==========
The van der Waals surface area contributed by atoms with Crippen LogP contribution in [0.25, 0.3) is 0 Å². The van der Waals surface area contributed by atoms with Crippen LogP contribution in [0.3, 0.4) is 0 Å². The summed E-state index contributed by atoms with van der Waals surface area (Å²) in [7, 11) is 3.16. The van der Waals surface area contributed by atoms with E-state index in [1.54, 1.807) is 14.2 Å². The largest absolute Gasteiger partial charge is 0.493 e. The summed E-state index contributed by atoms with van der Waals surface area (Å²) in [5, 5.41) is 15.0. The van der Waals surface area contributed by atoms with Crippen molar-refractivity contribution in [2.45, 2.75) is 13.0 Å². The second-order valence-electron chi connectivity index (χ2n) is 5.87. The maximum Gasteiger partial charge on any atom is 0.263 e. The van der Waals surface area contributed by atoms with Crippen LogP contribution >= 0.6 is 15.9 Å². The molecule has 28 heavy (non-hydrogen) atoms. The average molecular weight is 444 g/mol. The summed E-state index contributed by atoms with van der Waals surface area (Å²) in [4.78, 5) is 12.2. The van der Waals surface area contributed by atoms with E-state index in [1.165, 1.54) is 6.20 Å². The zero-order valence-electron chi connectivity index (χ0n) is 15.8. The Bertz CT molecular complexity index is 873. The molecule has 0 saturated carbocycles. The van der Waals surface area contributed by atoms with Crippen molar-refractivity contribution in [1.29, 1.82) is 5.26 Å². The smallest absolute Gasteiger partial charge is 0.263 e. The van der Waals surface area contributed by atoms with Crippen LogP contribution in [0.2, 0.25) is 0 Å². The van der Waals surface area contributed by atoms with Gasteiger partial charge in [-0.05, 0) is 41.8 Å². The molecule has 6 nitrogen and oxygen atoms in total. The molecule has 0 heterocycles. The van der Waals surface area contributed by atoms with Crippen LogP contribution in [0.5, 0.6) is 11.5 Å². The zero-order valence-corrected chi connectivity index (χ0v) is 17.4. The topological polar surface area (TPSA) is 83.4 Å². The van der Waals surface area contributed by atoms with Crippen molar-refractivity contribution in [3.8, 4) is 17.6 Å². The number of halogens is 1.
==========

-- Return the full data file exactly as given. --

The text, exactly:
The van der Waals surface area contributed by atoms with Crippen LogP contribution in [0.25, 0.3) is 0 Å². The van der Waals surface area contributed by atoms with Crippen LogP contribution in [0.3, 0.4) is 0 Å². The summed E-state index contributed by atoms with van der Waals surface area (Å²) in [7, 11) is 3.16. The van der Waals surface area contributed by atoms with E-state index in [1.54, 1.807) is 14.2 Å². The largest absolute Gasteiger partial charge is 0.493 e. The summed E-state index contributed by atoms with van der Waals surface area (Å²) in [5, 5.41) is 15.0. The van der Waals surface area contributed by atoms with Crippen molar-refractivity contribution in [2.45, 2.75) is 13.0 Å². The second-order valence-electron chi connectivity index (χ2n) is 5.87. The maximum Gasteiger partial charge on any atom is 0.263 e. The van der Waals surface area contributed by atoms with Crippen LogP contribution >= 0.6 is 15.9 Å². The molecule has 28 heavy (non-hydrogen) atoms. The average molecular weight is 444 g/mol. The summed E-state index contributed by atoms with van der Waals surface area (Å²) in [4.78, 5) is 12.2. The van der Waals surface area contributed by atoms with E-state index in [1.165, 1.54) is 6.20 Å². The zero-order valence-electron chi connectivity index (χ0n) is 15.8. The Bertz CT molecular complexity index is 873. The molecule has 0 saturated carbocycles. The van der Waals surface area contributed by atoms with Crippen molar-refractivity contribution in [1.29, 1.82) is 5.26 Å². The smallest absolute Gasteiger partial charge is 0.263 e. The van der Waals surface area contributed by atoms with Crippen LogP contribution in [0.2, 0.25) is 0 Å². The van der Waals surface area contributed by atoms with Gasteiger partial charge in [-0.05, 0) is 41.8 Å². The molecule has 6 nitrogen and oxygen atoms in total. The molecule has 0 heterocycles. The van der Waals surface area contributed by atoms with Crippen LogP contribution in [0.5, 0.6) is 11.5 Å². The zero-order valence-corrected chi connectivity index (χ0v) is 17.4. The topological polar surface area (TPSA) is 83.4 Å². The van der Waals surface area contributed by atoms with Crippen molar-refractivity contribution in [3.8, 4) is 17.6 Å². The number of halogens is 1.